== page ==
It seems like Nothing, and I mean NOTHING, from first year of law school is useful. I never have needed to know anything about torts, criminal law, property, (maybe a bit of civ pro), or contracts. Contracts as a class is interesting and stimulating, with all the different theories and ways to get out of contracts (infancy for example).

Maybe what I'm looking for is less 'biglaw' transactional work and more small/mid-sized. In a smaller firm, I'd imagine they get more contract disputes that use things you actually learn in law school, like material breach or mistake or duress or something.

Comments?

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Desert Fox

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Re: Law practice Nothing Like Law School

Postby Desert Fox » Fri Jun 10, 2016 3:18 pm

Anonymous User wrote:
pancakes3 wrote:isn't the entire purpose of hiring a transactional attorney to avoid breach and ambiguity?


of course it is. But that's why I think it's so boring, nothing ever happens. Everything is so pre-laid out and all liability is controlled, so there is never anything interesting that happens...Never any debates ahout substantial performance v. material breach, accord and satisifaction, or anything. it's just "are the terms in the new K they sent us different from last years? Do a word-compare on Word and let me know".

It seems like Nothing, and I mean NOTHING, from first year of law school is useful. I never have needed to know anything about torts, criminal law, property, (maybe a bit of civ pro), or contracts. Contracts as a class is interesting and stimulating, with all the different theories and ways to get out of contracts (infancy for example).

Maybe what I'm looking for is less 'biglaw' transactional work and more small/mid-sized. In a smaller firm, I'd imagine they get more contract disputes that use things you actually learn in law school, like material breach or mistake or duress or something.

Comments?


You are looking for litigation not transactional. Contracts, the class, is about litigation.
Last edited by Desert Fox on Sat Jan 27, 2018 2:47 am, edited 1 time in total.

clshopeful

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Re: Law practice Nothing Like Law School

Postby clshopeful » Fri Jun 10, 2016 3:26 pm

I guess that's true. K class is largely a litigation-focused class. Never really realized that I guess.

For people doing upcoming OCI, is it appropriate to label myself as lit v. tran? Don't want to limit my callbacks by saying I only want lit

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Lacepiece23

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Re: Law practice Nothing Like Law School

Postby Lacepiece23 » Fri Jun 10, 2016 3:51 pm

Desert Fox wrote:
Anonymous User wrote:
pancakes3 wrote:isn't the entire purpose of hiring a transactional attorney to avoid breach and ambiguity?


of course it is. But that's why I think it's so boring, nothing ever happens. Everything is so pre-laid out and all liability is controlled, so there is never anything interesting that happens...Never any debates ahout substantial performance v. material breach, accord and satisifaction, or anything. it's just "are the terms in the new K they sent us different from last years? Do a word-compare on Word and let me know".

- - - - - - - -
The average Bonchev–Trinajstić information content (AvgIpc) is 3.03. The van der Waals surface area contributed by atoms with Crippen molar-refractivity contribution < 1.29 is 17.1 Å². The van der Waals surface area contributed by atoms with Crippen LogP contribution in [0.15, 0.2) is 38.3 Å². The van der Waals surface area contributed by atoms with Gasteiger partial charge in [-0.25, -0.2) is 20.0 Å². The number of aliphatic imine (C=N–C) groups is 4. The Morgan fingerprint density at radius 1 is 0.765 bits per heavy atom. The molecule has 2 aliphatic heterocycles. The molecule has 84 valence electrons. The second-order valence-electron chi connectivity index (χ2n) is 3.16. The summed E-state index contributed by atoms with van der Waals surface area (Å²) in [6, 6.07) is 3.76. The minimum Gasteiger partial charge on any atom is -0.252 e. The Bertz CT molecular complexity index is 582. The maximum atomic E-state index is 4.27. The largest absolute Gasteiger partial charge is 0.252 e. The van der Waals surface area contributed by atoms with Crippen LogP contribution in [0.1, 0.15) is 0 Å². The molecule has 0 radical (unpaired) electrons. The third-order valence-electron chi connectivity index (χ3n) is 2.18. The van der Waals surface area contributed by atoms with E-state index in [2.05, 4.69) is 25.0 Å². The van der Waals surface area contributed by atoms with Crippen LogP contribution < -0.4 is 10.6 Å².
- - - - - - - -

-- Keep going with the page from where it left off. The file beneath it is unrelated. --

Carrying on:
It seems like Nothing, and I mean NOTHING, from first year of law school is useful. I never have needed to know anything about torts, criminal law, property, (maybe a bit of civ pro), or contracts. Contracts as a class is interesting and stimulating, with all the different theories and ways to get out of contracts (infancy for example).

Maybe what I'm looking for is less 'biglaw' transactional work and more small/mid-sized. In a smaller firm, I'd imagine they get more contract disputes that use things you actually learn in law school, like material breach or mistake or duress or something.

Comments?


You are looking for litigation not transactional. Contracts, the class, is about litigation.


True, I've litigated several classic contract issues. They can be pretty fun and challenging depending whether you get to have some input on strategy and arguments.

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unlicensedpotato

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Re: Law practice Nothing Like Law School

Postby unlicensedpotato » Fri Jun 10, 2016 3:52 pm

Yeah transactional classes are like Sec Reg and anything titled ___ Drafting. Contracts is about disputes over the performance of contracts.

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Lacepiece23

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Re: Law practice Nothing Like Law School

Postby Lacepiece23 » Fri Jun 10, 2016 3:59 pm

clshopeful wrote:I guess that's true. K class is largely a litigation-focused class. Never really realized that I guess.

For people doing upcoming OCI, is it appropriate to label myself as lit v. tran? Don't want to limit my callbacks by saying I only want lit


I just would say that you are leaning litigation, but you are definitely interested in trying some transactional work in the summer. Most people will understand that you will and probably should have no idea what you want to do at this point.